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Is this “The End” of Fortnite?

Probably not, but the massively popular online battle royal videogame does seem to be taking a pause before restarting.

On Sunday night, gamers tuned in to watch an event called “The End,” meant to commemorate the close of the tenth season of Fortnite. Around 2pm, a rocket on the island where Fortnite is set launched...and then proceeded to drag the entire game into a swirling black hole, leaving gamers with no way to play their favorite game.

According to CNN Business, millions of fans tuned in for the event, and even four hours later, 50,000 people were “still actively watching the game's live stream of the black hole on YouTube” — and another 100,000 were tuning in on the video game streaming service Twitch. Fortnite's Twitter, which has 9.3 million followers, is live-streaming the black hole, and #FortniteBlackout has been trending.


Following its launch in 2017 by Epic Games, Fortnite has become the sort of pop culture phenomenon that entrances teenagers and baffles parents. Users log on to play the game, and depending on the storyline and mode, either work together or compete against each other. And while Fortnite has gone black in the past for server maintenance and other updates, this is the first time the game has been down for such an extended period of time.

Rod Breslau, an esports and gaming consultant, told CNN Business that as interest was waning while the tenth season came to a close, this was a move to drum up hype for the impending season 11, which will presumably launch soon. Fortnite is such a money maker for Epic that it would be hard to believe the game will end anytime soon, or even stay offline for much longer.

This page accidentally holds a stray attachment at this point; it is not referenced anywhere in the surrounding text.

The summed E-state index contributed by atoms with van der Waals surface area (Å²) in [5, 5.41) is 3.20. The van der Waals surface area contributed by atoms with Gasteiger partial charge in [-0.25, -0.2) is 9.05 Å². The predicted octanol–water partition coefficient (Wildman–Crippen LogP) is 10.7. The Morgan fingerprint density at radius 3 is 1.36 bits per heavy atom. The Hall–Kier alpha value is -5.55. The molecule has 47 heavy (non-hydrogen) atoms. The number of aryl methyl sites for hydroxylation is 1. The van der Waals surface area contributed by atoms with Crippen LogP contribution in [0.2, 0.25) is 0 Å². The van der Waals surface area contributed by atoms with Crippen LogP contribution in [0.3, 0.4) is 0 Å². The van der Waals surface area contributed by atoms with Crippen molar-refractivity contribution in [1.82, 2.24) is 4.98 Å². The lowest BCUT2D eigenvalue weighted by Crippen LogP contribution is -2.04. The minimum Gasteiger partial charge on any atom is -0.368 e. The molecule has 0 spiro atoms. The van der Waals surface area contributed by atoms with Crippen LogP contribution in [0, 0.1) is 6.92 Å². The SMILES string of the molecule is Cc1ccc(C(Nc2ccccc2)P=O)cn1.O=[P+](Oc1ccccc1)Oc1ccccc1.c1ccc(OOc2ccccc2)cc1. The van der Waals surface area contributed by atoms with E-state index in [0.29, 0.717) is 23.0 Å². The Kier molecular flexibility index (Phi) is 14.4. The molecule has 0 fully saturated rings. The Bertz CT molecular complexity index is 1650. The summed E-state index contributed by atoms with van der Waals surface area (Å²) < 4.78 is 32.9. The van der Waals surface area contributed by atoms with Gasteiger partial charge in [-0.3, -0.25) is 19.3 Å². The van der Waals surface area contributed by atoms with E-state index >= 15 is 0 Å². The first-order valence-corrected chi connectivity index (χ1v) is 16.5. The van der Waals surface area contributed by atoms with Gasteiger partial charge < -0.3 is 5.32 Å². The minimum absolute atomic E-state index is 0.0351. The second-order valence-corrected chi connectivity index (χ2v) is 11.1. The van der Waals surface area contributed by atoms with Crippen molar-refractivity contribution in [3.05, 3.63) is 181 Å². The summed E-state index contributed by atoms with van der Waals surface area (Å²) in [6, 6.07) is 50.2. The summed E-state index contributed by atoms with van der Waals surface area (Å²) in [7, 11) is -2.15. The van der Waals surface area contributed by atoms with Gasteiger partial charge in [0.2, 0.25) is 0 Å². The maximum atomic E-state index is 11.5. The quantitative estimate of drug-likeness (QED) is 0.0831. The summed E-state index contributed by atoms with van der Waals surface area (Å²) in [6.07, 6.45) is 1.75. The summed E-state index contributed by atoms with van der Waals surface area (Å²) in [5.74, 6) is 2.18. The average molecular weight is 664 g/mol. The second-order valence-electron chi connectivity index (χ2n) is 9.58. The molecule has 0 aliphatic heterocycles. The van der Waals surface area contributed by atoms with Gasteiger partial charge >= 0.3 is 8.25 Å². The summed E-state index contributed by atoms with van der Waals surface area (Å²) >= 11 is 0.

Fortnite is free to play. But users often shell out real world cash to buy V-Bucks, which go for $9.99 per 1,000 and can be spent on in-game updates such as customizable skins for characters, accessories, and dance moves. As Money noted earlier this year, “a LendEDU survey discovered that nearly 70% of players said they’d made in-game purchases, with the average person splashing out $84.67 total between July 2017 and June 2018.”

And that’s just money made by Epic Games, which brought in $3 billion in profit last year. There’s an entire booming mini-economy around Fortnite, from tutoring sessions to sponsorships for popular Twitch streamers like Tyler “Ninja” Blevins, who told CNN that he earned roughly $10 million streaming Fortnite last year.

With so much cash flying around, don’t expect that black hole to stay empty for long.